I loved turning my attention over to that husband of mine and realizing how big this whole deal is.

Here's the scene we found when we got off the bus:
Everyone working on their gear and their bikes, nerves bundled up, working to situate themselves for the journey of a lifetime.

Dave loaded me up with some of the stuff he didn't need:
And then those guys took off.

(Mike was in the earlier group since he was in a different age group.)

I had never seen a swimming race like this before, and it was fascinating watching that crowd line up to begin.

Dave and Steve were in the blue-cap-guys category.  See Dave with his arms up below?

They just let a few out at a time to hop into the water and start swimming their guts out.

Here's Dave taking off:


And then they just got in there and swam away.

I'm so not a swimmer so this was hard to even fathom.
But those guys came out after over a mile smiling:)

...and off to transition over to those bikes that were awaiting them.

There's an app that helps you follow those in the Ironman, and Brynne, Julie and I watched our husbands little dots move with all our energy of heart.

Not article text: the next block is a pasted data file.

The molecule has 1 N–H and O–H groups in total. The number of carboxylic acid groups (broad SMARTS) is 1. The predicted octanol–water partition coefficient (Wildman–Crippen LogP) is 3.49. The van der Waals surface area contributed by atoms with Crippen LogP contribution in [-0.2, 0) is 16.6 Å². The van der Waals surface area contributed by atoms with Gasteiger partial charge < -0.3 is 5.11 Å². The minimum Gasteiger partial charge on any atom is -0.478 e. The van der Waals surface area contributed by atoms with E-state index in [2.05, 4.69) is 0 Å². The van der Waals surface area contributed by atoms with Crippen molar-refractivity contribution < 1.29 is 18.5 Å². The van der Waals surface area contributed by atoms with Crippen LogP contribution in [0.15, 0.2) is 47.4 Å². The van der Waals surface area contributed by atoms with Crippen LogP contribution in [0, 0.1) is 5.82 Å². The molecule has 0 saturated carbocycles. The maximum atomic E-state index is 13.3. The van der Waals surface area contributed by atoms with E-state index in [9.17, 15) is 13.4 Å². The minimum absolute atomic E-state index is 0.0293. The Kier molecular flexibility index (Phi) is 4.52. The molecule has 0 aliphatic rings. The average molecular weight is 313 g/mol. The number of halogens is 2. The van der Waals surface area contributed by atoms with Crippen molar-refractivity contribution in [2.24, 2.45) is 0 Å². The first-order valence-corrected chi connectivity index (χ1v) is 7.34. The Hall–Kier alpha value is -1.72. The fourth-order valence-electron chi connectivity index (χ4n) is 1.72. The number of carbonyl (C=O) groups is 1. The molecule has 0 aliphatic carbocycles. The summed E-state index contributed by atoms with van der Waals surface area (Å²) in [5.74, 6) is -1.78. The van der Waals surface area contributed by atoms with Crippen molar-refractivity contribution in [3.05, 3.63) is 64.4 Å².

We got so into watching them...imagining them giving each other high fives at the first transition where they crossed paths.

We found a great spot on the course to watch and cheer them on.  Here's Mike:
And Steve:
...And David:

We ran back to catch the shuttle back to the hotel, (Julie with a broken flip-flop...ha!)...grabbed some breakfast while our eyes were glued to our husbands' progress on that cool app, then got in position to welcome them to the "bike-to-run" transition area.

Here's Dave coming in hot after 56 miles of biking:
Boy howdy.
(I'm also not a biker, so again, mind blown.)

Watching those guys (and everyone else) come through the transition areas (swim to bike, bike to run) was exhilarating and we were so excited to cheer them on.

We found another spot to watch the running on the golf course.
A lot of the race course wove around running actually on the grass through hills after hills...cannot be easy!  This is the part where Dave let us know it wasn't really that fun :)  And this is the part where five of his toes gradually turned black.
(We were able to catch those guys three different times on the golf course loops.)

And then we scrambled to the finish line to cheer them on there.